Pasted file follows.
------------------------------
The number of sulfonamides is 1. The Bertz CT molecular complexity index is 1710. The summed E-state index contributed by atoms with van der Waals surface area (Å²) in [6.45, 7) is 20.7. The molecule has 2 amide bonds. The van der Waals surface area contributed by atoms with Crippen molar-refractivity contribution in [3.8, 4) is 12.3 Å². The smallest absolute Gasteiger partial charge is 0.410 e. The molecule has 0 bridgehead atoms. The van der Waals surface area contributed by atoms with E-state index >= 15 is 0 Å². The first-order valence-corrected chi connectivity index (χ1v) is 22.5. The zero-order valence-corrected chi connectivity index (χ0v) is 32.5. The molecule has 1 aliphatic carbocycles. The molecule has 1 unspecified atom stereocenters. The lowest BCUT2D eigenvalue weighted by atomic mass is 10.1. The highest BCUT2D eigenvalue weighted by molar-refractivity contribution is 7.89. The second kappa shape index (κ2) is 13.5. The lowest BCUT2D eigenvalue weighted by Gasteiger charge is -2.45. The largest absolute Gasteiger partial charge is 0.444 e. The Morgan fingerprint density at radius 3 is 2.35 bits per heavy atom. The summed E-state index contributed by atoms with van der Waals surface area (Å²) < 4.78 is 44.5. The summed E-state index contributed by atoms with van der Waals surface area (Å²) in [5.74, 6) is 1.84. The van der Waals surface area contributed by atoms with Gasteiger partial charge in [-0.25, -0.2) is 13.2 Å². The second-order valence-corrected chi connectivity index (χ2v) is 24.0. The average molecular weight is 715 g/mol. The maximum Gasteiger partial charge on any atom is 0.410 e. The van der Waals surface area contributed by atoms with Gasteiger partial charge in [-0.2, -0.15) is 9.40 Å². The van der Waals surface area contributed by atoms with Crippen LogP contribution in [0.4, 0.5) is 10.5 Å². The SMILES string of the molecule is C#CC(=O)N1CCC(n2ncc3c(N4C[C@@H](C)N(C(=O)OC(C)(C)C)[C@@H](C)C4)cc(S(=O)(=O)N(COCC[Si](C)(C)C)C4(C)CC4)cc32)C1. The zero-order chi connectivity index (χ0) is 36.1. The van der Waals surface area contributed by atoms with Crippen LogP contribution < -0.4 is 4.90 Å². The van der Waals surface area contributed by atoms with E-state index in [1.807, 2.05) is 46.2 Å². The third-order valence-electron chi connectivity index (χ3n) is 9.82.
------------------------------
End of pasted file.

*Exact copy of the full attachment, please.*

The number of sulfonamides is 1. The Bertz CT molecular complexity index is 1710. The summed E-state index contributed by atoms with van der Waals surface area (Å²) in [6.45, 7) is 20.7. The molecule has 2 amide bonds. The van der Waals surface area contributed by atoms with Crippen molar-refractivity contribution in [3.8, 4) is 12.3 Å². The smallest absolute Gasteiger partial charge is 0.410 e. The molecule has 0 bridgehead atoms. The van der Waals surface area contributed by atoms with E-state index >= 15 is 0 Å². The first-order valence-corrected chi connectivity index (χ1v) is 22.5. The zero-order valence-corrected chi connectivity index (χ0v) is 32.5. The molecule has 1 aliphatic carbocycles. The molecule has 1 unspecified atom stereocenters. The lowest BCUT2D eigenvalue weighted by atomic mass is 10.1. The highest BCUT2D eigenvalue weighted by molar-refractivity contribution is 7.89. The second kappa shape index (κ2) is 13.5. The lowest BCUT2D eigenvalue weighted by Gasteiger charge is -2.45. The largest absolute Gasteiger partial charge is 0.444 e. The Morgan fingerprint density at radius 3 is 2.35 bits per heavy atom. The summed E-state index contributed by atoms with van der Waals surface area (Å²) < 4.78 is 44.5. The summed E-state index contributed by atoms with van der Waals surface area (Å²) in [5.74, 6) is 1.84. The van der Waals surface area contributed by atoms with Gasteiger partial charge in [-0.25, -0.2) is 13.2 Å². The second-order valence-corrected chi connectivity index (χ2v) is 24.0. The average molecular weight is 715 g/mol. The maximum Gasteiger partial charge on any atom is 0.410 e. The van der Waals surface area contributed by atoms with Gasteiger partial charge in [-0.2, -0.15) is 9.40 Å². The van der Waals surface area contributed by atoms with Crippen LogP contribution in [0.4, 0.5) is 10.5 Å². The SMILES string of the molecule is C#CC(=O)N1CCC(n2ncc3c(N4C[C@@H](C)N(C(=O)OC(C)(C)C)[C@@H](C)C4)cc(S(=O)(=O)N(COCC[Si](C)(C)C)C4(C)CC4)cc32)C1. The zero-order chi connectivity index (χ0) is 36.1. The van der Waals surface area contributed by atoms with Crippen LogP contribution < -0.4 is 4.90 Å². The van der Waals surface area contributed by atoms with E-state index in [1.807, 2.05) is 46.2 Å². The third-order valence-electron chi connectivity index (χ3n) is 9.82.